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Re: 3D Printed Vehicles
« Reply #82 on: May 04, 2019, 06:13:42 AM »
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Nice.  Have you tried polishing the resin?  Way back when resins were dark golden HAZMAT materials, I polished an SLA 500 practice part's surface until I could quite clearly see the interior printed walls, and it really did not take that much work.

Mark W

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Re: 3D Printed Vehicles
« Reply #83 on: May 04, 2019, 09:00:48 AM »
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Follow up question.
What are your plans for the interior,  bed, and chassis? Separate parts fitted together?  Or maybe the cab and bed one piece,  and mold the interior onto the chassis?
Good stuff.

This is with Anycubic Clear.  I don't plan to do any more with the F-100 since it's already made by Atlas.  I would probably keep the bed and cab separate, but the interior could be part of the chassis.


Nice.  Have you tried polishing the resin?  Way back when resins were dark golden HAZMAT materials, I polished an SLA 500 practice part's surface until I could quite clearly see the interior printed walls, and it really did not take that much work.

I did sand down the layer lines on the 2nd attempt, but I wouldn't call it polished by a long shot. 
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IronPenguin

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Re: 3D Printed Vehicles
« Reply #84 on: May 04, 2019, 06:01:01 PM »
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I would probably keep the bed and cab separate, but the interior could be part of the chassis.

Is there actually room for an interior and the press fit glass? Looks like a real tight squeeze given the thickness of the glass.

Another thought... print the whole thing in clear and paint everything but the glass? LOL.

peteski

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Re: 3D Printed Vehicles
« Reply #85 on: May 04, 2019, 06:32:59 PM »
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Is there actually room for an interior and the press fit glass? Looks like a real tight squeeze given the thickness of the glass.

Another thought... print the whole thing in clear and paint everything but the glass? LOL.

Actually that is a valid idea, and has been done. Williams Bros. used to make a series of H0 scale vehicle kits all injection-molded in clear styrene.  As you said, you had to paint everything that was not glass.  I have build few of those and they came out really nice.
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Maletrain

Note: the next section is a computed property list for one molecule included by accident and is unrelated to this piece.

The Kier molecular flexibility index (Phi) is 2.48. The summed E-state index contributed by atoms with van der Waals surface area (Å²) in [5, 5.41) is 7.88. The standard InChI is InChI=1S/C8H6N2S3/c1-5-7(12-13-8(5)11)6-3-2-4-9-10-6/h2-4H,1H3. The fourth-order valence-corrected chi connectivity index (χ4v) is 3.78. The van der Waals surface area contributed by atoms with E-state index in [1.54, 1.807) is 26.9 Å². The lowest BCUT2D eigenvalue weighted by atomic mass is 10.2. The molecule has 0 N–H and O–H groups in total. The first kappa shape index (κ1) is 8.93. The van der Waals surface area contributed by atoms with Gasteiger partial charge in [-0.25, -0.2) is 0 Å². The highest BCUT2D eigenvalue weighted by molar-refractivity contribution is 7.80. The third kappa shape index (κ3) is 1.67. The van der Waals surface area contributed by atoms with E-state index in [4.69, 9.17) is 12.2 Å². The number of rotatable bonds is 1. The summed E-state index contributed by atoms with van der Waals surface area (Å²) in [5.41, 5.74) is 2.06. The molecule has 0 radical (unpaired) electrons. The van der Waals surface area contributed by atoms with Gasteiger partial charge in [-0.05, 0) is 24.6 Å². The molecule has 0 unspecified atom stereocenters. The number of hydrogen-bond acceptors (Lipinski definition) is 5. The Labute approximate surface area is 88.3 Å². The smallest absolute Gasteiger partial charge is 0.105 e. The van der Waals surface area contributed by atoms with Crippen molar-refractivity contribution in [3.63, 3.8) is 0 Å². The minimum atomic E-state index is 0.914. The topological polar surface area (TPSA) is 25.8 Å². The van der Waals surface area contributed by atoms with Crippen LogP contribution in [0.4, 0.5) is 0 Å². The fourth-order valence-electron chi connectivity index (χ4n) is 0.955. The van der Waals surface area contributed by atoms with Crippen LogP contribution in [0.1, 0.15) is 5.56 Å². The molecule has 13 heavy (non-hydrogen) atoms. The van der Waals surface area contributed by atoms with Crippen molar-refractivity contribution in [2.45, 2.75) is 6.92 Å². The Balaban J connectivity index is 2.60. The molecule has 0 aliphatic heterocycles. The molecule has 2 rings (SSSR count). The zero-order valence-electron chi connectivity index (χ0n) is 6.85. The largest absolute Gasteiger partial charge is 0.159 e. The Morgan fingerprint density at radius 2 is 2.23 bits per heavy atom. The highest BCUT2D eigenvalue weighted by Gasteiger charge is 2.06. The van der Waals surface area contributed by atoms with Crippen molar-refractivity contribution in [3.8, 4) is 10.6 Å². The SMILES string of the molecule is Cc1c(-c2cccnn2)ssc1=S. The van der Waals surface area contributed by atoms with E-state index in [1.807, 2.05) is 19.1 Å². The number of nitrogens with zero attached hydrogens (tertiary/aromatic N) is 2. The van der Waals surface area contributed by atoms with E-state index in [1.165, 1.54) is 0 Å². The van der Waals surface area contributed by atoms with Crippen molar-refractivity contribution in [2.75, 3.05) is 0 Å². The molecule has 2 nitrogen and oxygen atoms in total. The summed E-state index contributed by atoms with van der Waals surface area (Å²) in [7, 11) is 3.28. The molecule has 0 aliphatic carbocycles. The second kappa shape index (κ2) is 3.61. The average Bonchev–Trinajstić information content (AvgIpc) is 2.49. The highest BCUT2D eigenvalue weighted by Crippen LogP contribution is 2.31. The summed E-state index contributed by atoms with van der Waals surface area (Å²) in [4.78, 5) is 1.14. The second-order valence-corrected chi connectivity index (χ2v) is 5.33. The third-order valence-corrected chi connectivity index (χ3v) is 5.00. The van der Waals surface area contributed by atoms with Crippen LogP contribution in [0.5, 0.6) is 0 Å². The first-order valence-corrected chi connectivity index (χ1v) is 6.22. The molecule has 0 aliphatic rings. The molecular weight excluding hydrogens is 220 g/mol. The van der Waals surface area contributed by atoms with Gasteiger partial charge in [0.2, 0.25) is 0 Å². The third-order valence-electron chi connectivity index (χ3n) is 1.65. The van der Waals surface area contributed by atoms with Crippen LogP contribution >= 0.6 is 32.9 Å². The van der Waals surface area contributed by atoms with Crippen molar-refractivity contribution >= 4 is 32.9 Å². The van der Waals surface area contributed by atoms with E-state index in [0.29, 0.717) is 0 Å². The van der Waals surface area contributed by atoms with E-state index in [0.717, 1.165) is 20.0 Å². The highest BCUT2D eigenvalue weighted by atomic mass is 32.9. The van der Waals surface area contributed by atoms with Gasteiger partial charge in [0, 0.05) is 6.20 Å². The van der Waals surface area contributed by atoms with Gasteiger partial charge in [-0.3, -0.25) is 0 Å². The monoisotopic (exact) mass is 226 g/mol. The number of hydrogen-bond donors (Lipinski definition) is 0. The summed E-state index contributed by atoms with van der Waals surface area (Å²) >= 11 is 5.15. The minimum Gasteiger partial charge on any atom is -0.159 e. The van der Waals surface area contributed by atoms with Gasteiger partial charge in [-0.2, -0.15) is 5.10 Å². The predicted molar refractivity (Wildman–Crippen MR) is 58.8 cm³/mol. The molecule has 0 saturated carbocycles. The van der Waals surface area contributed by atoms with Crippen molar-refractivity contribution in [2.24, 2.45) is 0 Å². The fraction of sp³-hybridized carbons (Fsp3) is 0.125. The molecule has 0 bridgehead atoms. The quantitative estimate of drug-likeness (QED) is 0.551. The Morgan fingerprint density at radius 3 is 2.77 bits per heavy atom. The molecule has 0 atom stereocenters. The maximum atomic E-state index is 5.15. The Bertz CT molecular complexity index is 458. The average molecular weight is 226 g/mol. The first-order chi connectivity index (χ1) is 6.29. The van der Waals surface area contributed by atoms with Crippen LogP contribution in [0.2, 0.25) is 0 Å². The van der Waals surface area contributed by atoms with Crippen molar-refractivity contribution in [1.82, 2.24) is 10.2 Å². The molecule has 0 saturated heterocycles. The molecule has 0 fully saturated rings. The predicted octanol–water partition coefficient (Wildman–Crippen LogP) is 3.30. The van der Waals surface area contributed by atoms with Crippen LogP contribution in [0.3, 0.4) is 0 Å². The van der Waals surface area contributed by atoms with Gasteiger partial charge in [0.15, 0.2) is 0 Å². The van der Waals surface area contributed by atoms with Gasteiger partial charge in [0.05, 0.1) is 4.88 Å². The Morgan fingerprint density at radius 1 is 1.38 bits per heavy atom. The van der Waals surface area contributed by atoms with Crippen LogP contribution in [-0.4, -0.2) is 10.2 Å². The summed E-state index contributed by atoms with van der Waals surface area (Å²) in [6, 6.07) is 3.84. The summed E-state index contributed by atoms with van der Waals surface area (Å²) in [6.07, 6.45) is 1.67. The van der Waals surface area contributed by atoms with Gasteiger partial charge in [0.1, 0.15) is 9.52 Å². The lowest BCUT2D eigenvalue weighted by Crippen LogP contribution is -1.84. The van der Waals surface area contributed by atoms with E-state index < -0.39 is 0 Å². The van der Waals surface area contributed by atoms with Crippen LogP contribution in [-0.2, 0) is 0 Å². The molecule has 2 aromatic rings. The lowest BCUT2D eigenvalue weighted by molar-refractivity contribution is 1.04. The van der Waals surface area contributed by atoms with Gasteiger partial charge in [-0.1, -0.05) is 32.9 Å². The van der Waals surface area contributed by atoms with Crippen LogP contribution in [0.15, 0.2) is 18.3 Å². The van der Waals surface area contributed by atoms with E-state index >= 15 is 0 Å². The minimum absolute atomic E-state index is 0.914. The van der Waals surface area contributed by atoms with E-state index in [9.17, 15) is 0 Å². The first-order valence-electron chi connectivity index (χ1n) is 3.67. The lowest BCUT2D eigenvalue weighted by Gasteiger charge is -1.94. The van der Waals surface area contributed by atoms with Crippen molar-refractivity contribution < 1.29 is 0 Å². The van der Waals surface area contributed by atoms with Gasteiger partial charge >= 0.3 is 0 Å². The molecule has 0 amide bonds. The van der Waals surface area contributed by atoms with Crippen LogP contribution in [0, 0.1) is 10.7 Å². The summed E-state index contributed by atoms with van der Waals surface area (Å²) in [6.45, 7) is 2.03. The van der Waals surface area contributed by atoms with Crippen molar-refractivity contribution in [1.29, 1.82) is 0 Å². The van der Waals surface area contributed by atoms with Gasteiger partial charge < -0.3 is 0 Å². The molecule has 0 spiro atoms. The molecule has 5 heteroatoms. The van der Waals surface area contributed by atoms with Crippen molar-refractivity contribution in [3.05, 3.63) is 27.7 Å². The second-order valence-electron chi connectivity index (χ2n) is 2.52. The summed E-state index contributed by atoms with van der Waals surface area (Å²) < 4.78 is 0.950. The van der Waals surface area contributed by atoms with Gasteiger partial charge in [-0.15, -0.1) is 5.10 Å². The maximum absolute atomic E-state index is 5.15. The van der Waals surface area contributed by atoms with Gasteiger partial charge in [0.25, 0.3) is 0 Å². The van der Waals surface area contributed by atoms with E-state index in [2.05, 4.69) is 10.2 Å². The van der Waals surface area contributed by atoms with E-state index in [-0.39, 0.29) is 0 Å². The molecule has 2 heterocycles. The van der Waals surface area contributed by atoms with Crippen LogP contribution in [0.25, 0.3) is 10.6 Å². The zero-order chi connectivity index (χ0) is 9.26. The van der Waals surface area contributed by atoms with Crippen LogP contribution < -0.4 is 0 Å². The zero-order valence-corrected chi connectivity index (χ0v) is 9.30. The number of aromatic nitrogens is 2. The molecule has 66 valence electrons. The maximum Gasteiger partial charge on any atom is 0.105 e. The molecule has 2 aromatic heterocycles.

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Re: 3D Printed Vehicles
« Reply #86 on: May 05, 2019, 09:18:27 AM »
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Actually that is a valid idea, and has been done. Williams Bros. used to make a series of H0 scale vehicle kits all injection-molded in clear styrene.  As you said, you had to paint everything that was not glass.  I have build few of those and they came out really nice.

I have been looking for a way to produce the dome for the old, corrugated silver B&O dome cars.  Those 3 cars (which were originally built for Chessie) had distinctive, unusual, hard to model features, including: (1) dome ends had different angles, (2) first window section on side of dome top was flat and  angled downward toward the car sides, (3), second window section was curved down to verticle at car sides, and, worst of all, (4) the "verticle" frames to the curved window sides were not actually verticle, but slanted one way.

So, printing that in AnyCubic "clear" might finally give me a way to make such a car in N scale.  All I would need is the dome; the rest I can kit-bash.

Mark W

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Re: 3D Printed Vehicles
« Reply #87 on: May 05, 2019, 01:44:56 PM »
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Is there actually room for an interior and the press fit glass? Looks like a real tight squeeze given the thickness of the glass.

Another thought... print the whole thing in clear and paint everything but the glass? LOL.

That test is assembled with the 3D printed cab and glass over the Atlas Chassis and interior.  I could probably shave 40% of the thickness off the 3D printed glass too.

And before all this, I did do a test with a solid clear vehicle! It looks OK, although I did it on the Jeep Cherokee, which looks odd without tinted windows.  I think it would definitely be worth a test on the solid F100 or muscle car. 

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IronPenguin

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Re: 3D Printed Vehicles
« Reply #88 on: May 05, 2019, 02:47:23 PM »
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I think it would definitely be worth a test on the solid F100 or muscle car.

My bottle of AC clear should get here tomorrow  and I'll give it a go.

What settings have you used for the clear?